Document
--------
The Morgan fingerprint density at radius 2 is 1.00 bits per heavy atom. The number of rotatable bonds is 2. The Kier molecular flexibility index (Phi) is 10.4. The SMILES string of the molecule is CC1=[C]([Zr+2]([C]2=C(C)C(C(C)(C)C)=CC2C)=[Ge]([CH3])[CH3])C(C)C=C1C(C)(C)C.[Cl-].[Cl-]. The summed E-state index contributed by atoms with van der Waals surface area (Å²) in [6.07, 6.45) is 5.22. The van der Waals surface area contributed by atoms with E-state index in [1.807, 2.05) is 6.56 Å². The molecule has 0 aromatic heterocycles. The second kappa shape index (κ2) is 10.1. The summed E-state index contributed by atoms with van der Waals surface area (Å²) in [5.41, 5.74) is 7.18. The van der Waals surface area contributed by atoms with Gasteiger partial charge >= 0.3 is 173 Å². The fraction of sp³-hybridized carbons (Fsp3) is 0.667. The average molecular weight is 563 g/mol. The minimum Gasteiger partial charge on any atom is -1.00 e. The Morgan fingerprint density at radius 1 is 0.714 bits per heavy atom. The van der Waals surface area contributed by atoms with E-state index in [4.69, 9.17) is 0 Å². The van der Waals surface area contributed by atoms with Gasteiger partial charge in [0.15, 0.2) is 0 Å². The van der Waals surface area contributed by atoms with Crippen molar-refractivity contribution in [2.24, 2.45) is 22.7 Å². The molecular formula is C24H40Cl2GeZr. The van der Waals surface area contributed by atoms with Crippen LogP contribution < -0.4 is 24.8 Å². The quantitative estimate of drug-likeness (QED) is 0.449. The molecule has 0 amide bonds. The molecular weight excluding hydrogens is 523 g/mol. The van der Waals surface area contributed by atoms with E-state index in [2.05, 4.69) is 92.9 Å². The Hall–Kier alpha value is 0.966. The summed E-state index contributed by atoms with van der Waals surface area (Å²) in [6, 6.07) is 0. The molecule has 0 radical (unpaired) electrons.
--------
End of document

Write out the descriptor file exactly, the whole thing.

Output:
The Morgan fingerprint density at radius 2 is 1.00 bits per heavy atom. The number of rotatable bonds is 2. The Kier molecular flexibility index (Phi) is 10.4. The SMILES string of the molecule is CC1=[C]([Zr+2]([C]2=C(C)C(C(C)(C)C)=CC2C)=[Ge]([CH3])[CH3])C(C)C=C1C(C)(C)C.[Cl-].[Cl-]. The summed E-state index contributed by atoms with van der Waals surface area (Å²) in [6.07, 6.45) is 5.22. The van der Waals surface area contributed by atoms with E-state index in [1.807, 2.05) is 6.56 Å². The molecule has 0 aromatic heterocycles. The second kappa shape index (κ2) is 10.1. The summed E-state index contributed by atoms with van der Waals surface area (Å²) in [5.41, 5.74) is 7.18. The van der Waals surface area contributed by atoms with Gasteiger partial charge >= 0.3 is 173 Å². The fraction of sp³-hybridized carbons (Fsp3) is 0.667. The average molecular weight is 563 g/mol. The minimum Gasteiger partial charge on any atom is -1.00 e. The Morgan fingerprint density at radius 1 is 0.714 bits per heavy atom. The van der Waals surface area contributed by atoms with E-state index in [4.69, 9.17) is 0 Å². The van der Waals surface area contributed by atoms with Gasteiger partial charge in [0.15, 0.2) is 0 Å². The van der Waals surface area contributed by atoms with Crippen molar-refractivity contribution in [2.24, 2.45) is 22.7 Å². The molecular formula is C24H40Cl2GeZr. The van der Waals surface area contributed by atoms with Crippen LogP contribution < -0.4 is 24.8 Å². The quantitative estimate of drug-likeness (QED) is 0.449. The molecule has 0 amide bonds. The molecular weight excluding hydrogens is 523 g/mol. The van der Waals surface area contributed by atoms with E-state index in [2.05, 4.69) is 92.9 Å². The Hall–Kier alpha value is 0.966. The summed E-state index contributed by atoms with van der Waals surface area (Å²) in [6, 6.07) is 0. The molecule has 0 radical (unpaired) electrons.